Armed thugs attacking demonstrators protesting against the regime was a hallmark of the early months of the Syrian revolution. The thugs were at it again early this fall in the Syrian city of Homs; this time, however, the demonstration was in the opposition stronghold of Wa’ar, and the armed men who roughed up the crowd and yelled at people to go home were Islamist rebel fighters who were provoked by protesters’ chants for a peaceful and secular future for their country.
“It felt as if our revolution was stolen,” said a friend who was there. In the beginning it was simple enough to say you were against the regime, it was the people against their oppressor — in the suburbs of Damascus, in downtown Homs and elsewhere people were demanding freedom, reforms, an end to corruption and a united Syria for all sects. The Syrian people were the ones who sparked their own peaceful revolution, without any support from the world’s so-called champions of freedom and democracy. Now, however, the intensity of foreign meddling has fragmented the unity around their cause.
Syria has become an arena for a geopolitical battle of global proportions: on the one hand there is the Syrian regime backed by Russia, China and Iran, and on the other hand we have the various insurgent groups being armed, aided and inflated by Saudi Arabia, Qatar, Turkey and Western nations. The Syrian people, by and large, have been forced to choose between supporting the regime or partisans of the revolution. In this game of thrones, those who actually started the revolution, and their message, have been largely swept aside. Some of those supposedly fighting for Syrian freedom also seem to be adopting the same practices as the regime they are trying to topple.
Ghaith Abdul Ahad recently reported in The Guardian about a young man who was stopped at a checkpoint in Aleppo manned by the Free Syrian Army (FSA). He was taken by the FSA for a torture and interrogation session; when he offered them nothing of value he was taken by “the Islamists” who didn’t allow anyone to see him after. How dissimilar is that to stories one hears of regime practices? Had it been the regular Syrian army who stopped the young man, he would have likely been interrogated and tortured on the spot, and later transferred to the dark cells of the mukhabarat (secret service), where he would vanish. The Guardian story shows revolutionaries, supposedly the fighters for change, mimicking age-old regime practices.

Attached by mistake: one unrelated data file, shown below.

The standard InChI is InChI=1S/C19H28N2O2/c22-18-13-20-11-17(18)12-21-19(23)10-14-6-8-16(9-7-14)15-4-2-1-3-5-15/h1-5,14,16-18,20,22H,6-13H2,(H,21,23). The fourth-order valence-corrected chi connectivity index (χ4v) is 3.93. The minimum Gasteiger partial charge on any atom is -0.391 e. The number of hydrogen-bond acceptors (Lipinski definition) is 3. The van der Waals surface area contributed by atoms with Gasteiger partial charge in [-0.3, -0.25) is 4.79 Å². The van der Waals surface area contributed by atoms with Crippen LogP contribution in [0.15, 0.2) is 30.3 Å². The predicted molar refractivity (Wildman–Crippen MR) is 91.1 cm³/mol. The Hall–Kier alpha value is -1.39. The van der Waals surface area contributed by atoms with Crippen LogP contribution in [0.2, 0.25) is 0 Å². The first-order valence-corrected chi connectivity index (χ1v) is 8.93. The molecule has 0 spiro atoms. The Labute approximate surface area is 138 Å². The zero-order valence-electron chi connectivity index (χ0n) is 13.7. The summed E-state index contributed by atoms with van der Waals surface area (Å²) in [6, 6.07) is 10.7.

Twenty months into the uprising and Syrian society is splitting in many ways — between the religious and secular; deepening divisions between sects and communities; rich and poor; even men and women. With the raging internal conflict and greater geopolitical battle clearly polarizing the country, the need for the emergence of a khat thaleth, — a ‘third line’ or a ‘third way’ — is paramount, and indeed, these voices do exist. They are people who are trying to awaken the public consciousness and bring the essence of the revolution back to its early stages, when the quest for a better life for all was the hope.
Concerned Syrians — average citizens, activists, artists, journalists and others — are trying to open a window, a space for a third line to grow, though their efforts up to this point have been scattered. An image from an opposition protest, widely circulated on Facebook, sums up the situation; in it there is a placard depicting a man with the Syrian revolutionary flag on his chest being torn to pieces from all directions by hands holding dollar bills; at the top it reads: “Support for loyalty.” The awareness that Syria is being fragmented by external forces is clear. Another sign at a protest last month in the city of Kafr Nabl called for “the support of the revolution to get back on track”, while another stated: “To the opposition: Do not tire yourself, our revolution will produce its own leaders”, as opposed to foreign support choosing who has the power to lead.
Until now, outside intervention in Syria — from all sides — has amounted to dumping huge amounts of arms into the fray to fuel the bloodshed while outside powers bicker over a political settlement. This situation is reminiscent of Lebanon’s civil war — a war Lebanon has yet to recover from — that left the country with a divided society, a dysfunctional government and ultimately a monopoly on power for local elites backed by foreign powers. Neither this, nor a new regime in old clothes, will justify the sacrifices Syrians have endured, and have yet to endure. A third line must be taken.
Moe Ali Nayel is a freelance journalist based in Beirut